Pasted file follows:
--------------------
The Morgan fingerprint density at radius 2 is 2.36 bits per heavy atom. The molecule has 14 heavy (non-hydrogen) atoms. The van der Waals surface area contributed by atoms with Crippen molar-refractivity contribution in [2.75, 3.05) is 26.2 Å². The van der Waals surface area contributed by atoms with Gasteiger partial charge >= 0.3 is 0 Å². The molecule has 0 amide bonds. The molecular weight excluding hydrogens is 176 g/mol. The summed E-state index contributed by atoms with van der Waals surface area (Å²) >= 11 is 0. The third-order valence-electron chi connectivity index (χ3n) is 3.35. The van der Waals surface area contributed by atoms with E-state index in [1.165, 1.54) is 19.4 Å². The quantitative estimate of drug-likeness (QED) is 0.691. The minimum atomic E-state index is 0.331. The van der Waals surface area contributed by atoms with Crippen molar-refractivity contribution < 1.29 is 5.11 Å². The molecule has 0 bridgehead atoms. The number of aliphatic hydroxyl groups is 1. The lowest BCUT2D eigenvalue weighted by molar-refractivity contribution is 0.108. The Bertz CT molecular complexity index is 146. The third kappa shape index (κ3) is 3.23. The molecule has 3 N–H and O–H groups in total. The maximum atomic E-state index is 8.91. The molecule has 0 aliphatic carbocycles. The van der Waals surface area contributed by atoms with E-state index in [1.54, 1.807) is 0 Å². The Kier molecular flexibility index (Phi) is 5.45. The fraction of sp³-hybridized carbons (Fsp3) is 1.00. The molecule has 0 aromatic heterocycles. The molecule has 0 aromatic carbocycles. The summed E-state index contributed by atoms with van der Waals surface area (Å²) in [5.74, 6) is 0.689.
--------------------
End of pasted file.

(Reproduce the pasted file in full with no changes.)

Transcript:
The Morgan fingerprint density at radius 2 is 2.36 bits per heavy atom. The molecule has 14 heavy (non-hydrogen) atoms. The van der Waals surface area contributed by atoms with Crippen molar-refractivity contribution in [2.75, 3.05) is 26.2 Å². The van der Waals surface area contributed by atoms with Gasteiger partial charge >= 0.3 is 0 Å². The molecule has 0 amide bonds. The molecular weight excluding hydrogens is 176 g/mol. The summed E-state index contributed by atoms with van der Waals surface area (Å²) >= 11 is 0. The third-order valence-electron chi connectivity index (χ3n) is 3.35. The van der Waals surface area contributed by atoms with E-state index in [1.165, 1.54) is 19.4 Å². The quantitative estimate of drug-likeness (QED) is 0.691. The minimum atomic E-state index is 0.331. The van der Waals surface area contributed by atoms with Crippen molar-refractivity contribution < 1.29 is 5.11 Å². The molecule has 0 bridgehead atoms. The number of aliphatic hydroxyl groups is 1. The lowest BCUT2D eigenvalue weighted by molar-refractivity contribution is 0.108. The Bertz CT molecular complexity index is 146. The third kappa shape index (κ3) is 3.23. The molecule has 3 N–H and O–H groups in total. The maximum atomic E-state index is 8.91. The molecule has 0 aliphatic carbocycles. The van der Waals surface area contributed by atoms with E-state index in [1.54, 1.807) is 0 Å². The Kier molecular flexibility index (Phi) is 5.45. The fraction of sp³-hybridized carbons (Fsp3) is 1.00. The molecule has 0 aromatic heterocycles. The molecule has 0 aromatic carbocycles. The summed E-state index contributed by atoms with van der Waals surface area (Å²) in [5.74, 6) is 0.689.